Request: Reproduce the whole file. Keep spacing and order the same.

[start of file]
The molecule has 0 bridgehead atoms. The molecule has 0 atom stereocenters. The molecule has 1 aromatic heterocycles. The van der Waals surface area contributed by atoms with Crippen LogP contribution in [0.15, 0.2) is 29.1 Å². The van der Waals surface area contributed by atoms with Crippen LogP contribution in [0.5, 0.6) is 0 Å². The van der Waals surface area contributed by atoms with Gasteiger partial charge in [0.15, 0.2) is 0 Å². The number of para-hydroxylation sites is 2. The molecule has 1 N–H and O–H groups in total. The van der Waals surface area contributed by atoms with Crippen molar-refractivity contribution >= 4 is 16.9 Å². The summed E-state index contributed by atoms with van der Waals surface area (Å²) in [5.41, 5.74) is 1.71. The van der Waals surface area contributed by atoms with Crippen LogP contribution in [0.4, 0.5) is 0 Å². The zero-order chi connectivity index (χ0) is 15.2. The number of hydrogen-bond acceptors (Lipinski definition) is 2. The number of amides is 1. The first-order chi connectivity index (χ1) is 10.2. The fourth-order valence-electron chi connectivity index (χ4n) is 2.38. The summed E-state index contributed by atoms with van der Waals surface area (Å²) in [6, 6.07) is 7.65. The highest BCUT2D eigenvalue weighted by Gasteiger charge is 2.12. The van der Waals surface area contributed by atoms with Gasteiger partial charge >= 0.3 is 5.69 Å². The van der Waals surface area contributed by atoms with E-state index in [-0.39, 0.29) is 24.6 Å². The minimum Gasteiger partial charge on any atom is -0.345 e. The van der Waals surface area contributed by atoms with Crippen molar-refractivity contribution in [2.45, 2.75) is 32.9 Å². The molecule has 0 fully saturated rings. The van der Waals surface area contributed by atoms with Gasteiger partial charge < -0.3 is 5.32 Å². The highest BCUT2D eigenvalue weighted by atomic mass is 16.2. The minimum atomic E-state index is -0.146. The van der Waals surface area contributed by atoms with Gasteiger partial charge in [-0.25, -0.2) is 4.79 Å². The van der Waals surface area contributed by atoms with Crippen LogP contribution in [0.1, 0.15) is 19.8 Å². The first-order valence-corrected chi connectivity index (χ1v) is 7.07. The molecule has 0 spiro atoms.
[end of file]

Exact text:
The molecule has 0 bridgehead atoms. The molecule has 0 atom stereocenters. The molecule has 1 aromatic heterocycles. The van der Waals surface area contributed by atoms with Crippen LogP contribution in [0.15, 0.2) is 29.1 Å². The van der Waals surface area contributed by atoms with Crippen LogP contribution in [0.5, 0.6) is 0 Å². The van der Waals surface area contributed by atoms with Gasteiger partial charge in [0.15, 0.2) is 0 Å². The number of para-hydroxylation sites is 2. The molecule has 1 N–H and O–H groups in total. The van der Waals surface area contributed by atoms with Crippen molar-refractivity contribution >= 4 is 16.9 Å². The summed E-state index contributed by atoms with van der Waals surface area (Å²) in [5.41, 5.74) is 1.71. The van der Waals surface area contributed by atoms with Crippen LogP contribution in [0.4, 0.5) is 0 Å². The zero-order chi connectivity index (χ0) is 15.2. The number of hydrogen-bond acceptors (Lipinski definition) is 2. The number of amides is 1. The first-order chi connectivity index (χ1) is 10.2. The fourth-order valence-electron chi connectivity index (χ4n) is 2.38. The summed E-state index contributed by atoms with van der Waals surface area (Å²) in [6, 6.07) is 7.65. The highest BCUT2D eigenvalue weighted by Gasteiger charge is 2.12. The van der Waals surface area contributed by atoms with Gasteiger partial charge >= 0.3 is 5.69 Å². The van der Waals surface area contributed by atoms with E-state index in [-0.39, 0.29) is 24.6 Å². The minimum Gasteiger partial charge on any atom is -0.345 e. The van der Waals surface area contributed by atoms with Crippen molar-refractivity contribution in [2.45, 2.75) is 32.9 Å². The molecule has 0 fully saturated rings. The van der Waals surface area contributed by atoms with Gasteiger partial charge < -0.3 is 5.32 Å². The highest BCUT2D eigenvalue weighted by atomic mass is 16.2. The minimum atomic E-state index is -0.146. The van der Waals surface area contributed by atoms with Gasteiger partial charge in [-0.25, -0.2) is 4.79 Å². The van der Waals surface area contributed by atoms with Crippen LogP contribution in [0.1, 0.15) is 19.8 Å². The first-order valence-corrected chi connectivity index (χ1v) is 7.07. The molecule has 0 spiro atoms.